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Jewish World Review Feb. 13, 2004 / 21 Shevat, 5764

Debra J. Saunders

Debra J. Saunders
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The flimflam defense | Dr. Edward T. Blake boasts that he has been "involved in more post-conviction exonerations than anybody in the world." Blake has worked for Barry Scheck's The Innocence Project. Blake also did forensic testing for Death Row inmate Kevin Cooper — whose execution was stalled this week by the 9th Circuit U.S. Court of Appeals — starting when the trial began for the 1983 Chino Hills, Calif., murders of Doug and Peggy Ryen, their 10-year-old daughter, Jessica, and 11-year-old Christopher Hughes, and near-fatal attack of young Joshua Ryen.

With those credentials, you would expect Blake to be the last man to object to the 9th Circuit's ruling to postpone the Cooper execution pending what the court termed "an easily available test (that) will determine guilt or innocence." But Blake told me over the phone Wednesday: "What is going on here is an outrage. It's an abuse of process. The reason that I'm outraged is, when you abuse the process, you no longer have a legitimate process that's out there to save people who are actually innocent."

"People who are actually innocent" — which I take means not Cooper.

To the uninitiated, the court's move seems benign. "No person should be executed if there is doubt about his or her guilt and an easily available test will determine guilt or innocence," the court argued. Who wouldn't agree? But, as Blake well knows, the two tests ordered by the federal court can't deliver as promised.

There is a test that can determine guilt. Four years ago, Cooper demanded DNA tests that he said would exonerate him. When the tests were done, Cooper's DNA was found on a T-shirt discovered away from the crime scene, in the Ryens' house (which he swore he never entered) and in the Ryens' car (which he said he never drove). So Cooper's story changed.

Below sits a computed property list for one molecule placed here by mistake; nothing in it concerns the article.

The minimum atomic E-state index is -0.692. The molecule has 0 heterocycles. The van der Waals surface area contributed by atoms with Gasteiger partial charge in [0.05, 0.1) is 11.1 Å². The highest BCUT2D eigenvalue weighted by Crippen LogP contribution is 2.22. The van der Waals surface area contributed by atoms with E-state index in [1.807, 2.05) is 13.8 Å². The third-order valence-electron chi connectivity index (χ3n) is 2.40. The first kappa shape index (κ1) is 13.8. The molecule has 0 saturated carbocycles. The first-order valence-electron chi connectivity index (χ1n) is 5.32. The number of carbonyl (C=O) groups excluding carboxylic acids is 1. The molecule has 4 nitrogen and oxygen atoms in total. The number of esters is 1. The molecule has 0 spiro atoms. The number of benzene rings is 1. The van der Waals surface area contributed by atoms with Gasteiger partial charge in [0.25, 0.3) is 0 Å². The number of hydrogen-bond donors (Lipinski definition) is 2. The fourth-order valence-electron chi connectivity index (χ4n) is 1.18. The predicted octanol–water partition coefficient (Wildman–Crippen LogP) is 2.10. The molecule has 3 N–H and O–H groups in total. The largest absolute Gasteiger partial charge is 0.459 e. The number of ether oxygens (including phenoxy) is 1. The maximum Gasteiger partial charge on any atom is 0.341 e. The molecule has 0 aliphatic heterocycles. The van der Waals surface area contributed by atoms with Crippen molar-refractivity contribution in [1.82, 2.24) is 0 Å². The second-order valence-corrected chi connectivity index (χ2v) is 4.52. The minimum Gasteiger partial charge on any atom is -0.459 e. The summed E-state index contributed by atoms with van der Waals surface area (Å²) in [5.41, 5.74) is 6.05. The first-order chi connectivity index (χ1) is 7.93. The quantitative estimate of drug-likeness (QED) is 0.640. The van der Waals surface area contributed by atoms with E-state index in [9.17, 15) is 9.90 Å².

Now, Cooper's latest crop of lawyers argues that investigators tampered with the DNA evidence, which can be proved by the "presence" of the blood coagulant EDTA on the T-shirt, according to the clemency petition. If EDTA is "present," the court parroted, "that will show that his blood was placed on the T-shirt after the fact by someone who had access to drawn blood."

The court was snookered. EDTA can be found in detergents, hand creams and other products. An expert has to establish a forensically significant level of EDTA to establish tampering — a "virtually impossible" feat, Blake said, when the blood on this shirt was but a thin smear.

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Blake said it was he who, when prosecutors finally relented to DNA tests in 2000, conducted the DNA testing of the T-shirt with an expert for the prosecution. The judges, Blake marveled, are actually taking seriously the proposition that criminologist Dan Gregonis, acting in concert with the court clerk of the San Diego County Court, put a minuscule amount of Cooper's blood on that shirt in anticipation of the day when there would be technology available to prove that Cooper's blood was on a shirt "that the state never took seriously in 1983." It's preposterous.

For dessert: Dr. Kevin Ballard is the expert who wrote Cooper's declaration pushing for EDTA tests. In 1997, a New Jersey Superior Court excluded Ballard's testimony after finding that "Ballard skewed the presentation of his (EDTA) data, obscured the significance of his findings and changed his hypotheses to suit defendant's tampering theory."

Last year, Missouri prosecutors released a Veterans Affairs nurse who had been charged with murdering 10 patients after Ballard declared that tests he conducted were flawed.

The 9th Circuit also ordered mitochondrial DNA testing of "blond or light brown hair in Jessica Ryen's hand." "They didn't even ask (Cooper attorney David) Alexander to specify a particular hair," said Blake in disgust.

It so happens that Blake tested some of the thousand or so hairs found stuck to the bloody limbs of the Ryens and Hughes. Blake said he conducted nuclear DNA tests on three hairs with roots and found "nothing." Mitochondrial DNA tests might yield information — but at a cost of $2,500 per hair, it gets expensive.

And for what? In that Cooper is black, it's clear the hair is not his.

"That's the preposterous thing here," said Blake. "Nobody has assessed whether or not it can be determined, which it cannot be, that the hairs are important to the identity of the assailant." There were dog hairs on the bodies, but the dogs didn't kill two adults and two children.

Cooper attorney David Alexander told me that it wasn't clear if the defense would ask to test for EDTA or another chemical. If the test showed no chemical, "there would be issues related to that." If it tested positive, it would prove tampering, or it could be "inconclusive."

Or, as Cooper's forensics czar put it, "They got them to open up the door, and now, they're changing everything. That by itself should be a clue to the 9th Circuit. (The judges) just got outfoxed. They just got played for fools."

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© 2003, Creators Syndicate